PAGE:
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We need all-mail voting

Well, let’s not do that again. On Tuesday, hundreds of thousands of Wisconsin voters braved contracting COVID-19 at polling places after high court justices, in two dramatic, 11th hour decisions, closed off alternatives to in person voting. The Wisconsin Supreme Court ruled Gov. Evers lacked the constitutional power to postpone the election. In turn, the U.S. Supreme Court slapped down a federal judge’s plan to extend absentee voting.

We’ll let the legal scholars sort out whether the two supreme courts upheld the law or merely paid allegiance to their political and ideological backers. And we’ll leave it to historians to determine whether Wisconsin’s GOP legislative leadership was craven enough, as alleged by exasperated Democrats, to pursue a political advantage even at the cost of needless coronavirus deaths.

We can put that all aside: but we need to move forward with a less lethal way of voting. We can’t repeat Terrible Tuesday. We are not free Americans if the only way you can vote is by putting your life on the line.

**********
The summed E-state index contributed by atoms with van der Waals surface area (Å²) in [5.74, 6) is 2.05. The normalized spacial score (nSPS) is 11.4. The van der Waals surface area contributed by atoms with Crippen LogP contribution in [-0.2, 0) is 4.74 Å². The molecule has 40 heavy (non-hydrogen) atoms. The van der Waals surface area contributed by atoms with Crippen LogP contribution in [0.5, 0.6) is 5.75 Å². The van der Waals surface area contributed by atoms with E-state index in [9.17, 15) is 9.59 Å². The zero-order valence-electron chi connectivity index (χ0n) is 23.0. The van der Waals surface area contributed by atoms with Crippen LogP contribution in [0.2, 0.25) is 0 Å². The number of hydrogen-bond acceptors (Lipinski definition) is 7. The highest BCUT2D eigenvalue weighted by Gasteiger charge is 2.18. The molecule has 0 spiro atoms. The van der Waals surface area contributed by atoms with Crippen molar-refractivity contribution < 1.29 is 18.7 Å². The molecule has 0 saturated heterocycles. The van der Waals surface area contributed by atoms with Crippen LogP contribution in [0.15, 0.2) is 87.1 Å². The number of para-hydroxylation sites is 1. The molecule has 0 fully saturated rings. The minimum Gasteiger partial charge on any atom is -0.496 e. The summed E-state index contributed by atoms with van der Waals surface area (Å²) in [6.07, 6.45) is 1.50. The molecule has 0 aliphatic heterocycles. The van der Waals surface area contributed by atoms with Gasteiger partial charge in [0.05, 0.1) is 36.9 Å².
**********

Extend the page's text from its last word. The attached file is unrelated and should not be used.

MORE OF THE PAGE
Our favored alternative is all-mail voting. Currently, five states--Colorado, Hawaii, Oregon, Washington and Utah--have all mail voting statewide. Other states allow counties to opt in or out. Like any system of voting, all mail voting has its pros and cons. But we think this system has one major advantage over the current in-person system. It doesn’t kill people.

We know that the GOP legislature will fight all-mail voting. Gov. Evers suggested this plan (alas, too late) and it was shot down.

That means the people who risked infection on Tuesday need to demand all mail voting in one big, loud voice not for next year or five years from now. We have to have it in the Seventh District congressional race in May and, of course, the presidential contest in November.

We cannot again put this state’s citizenry at risk. We need to act now.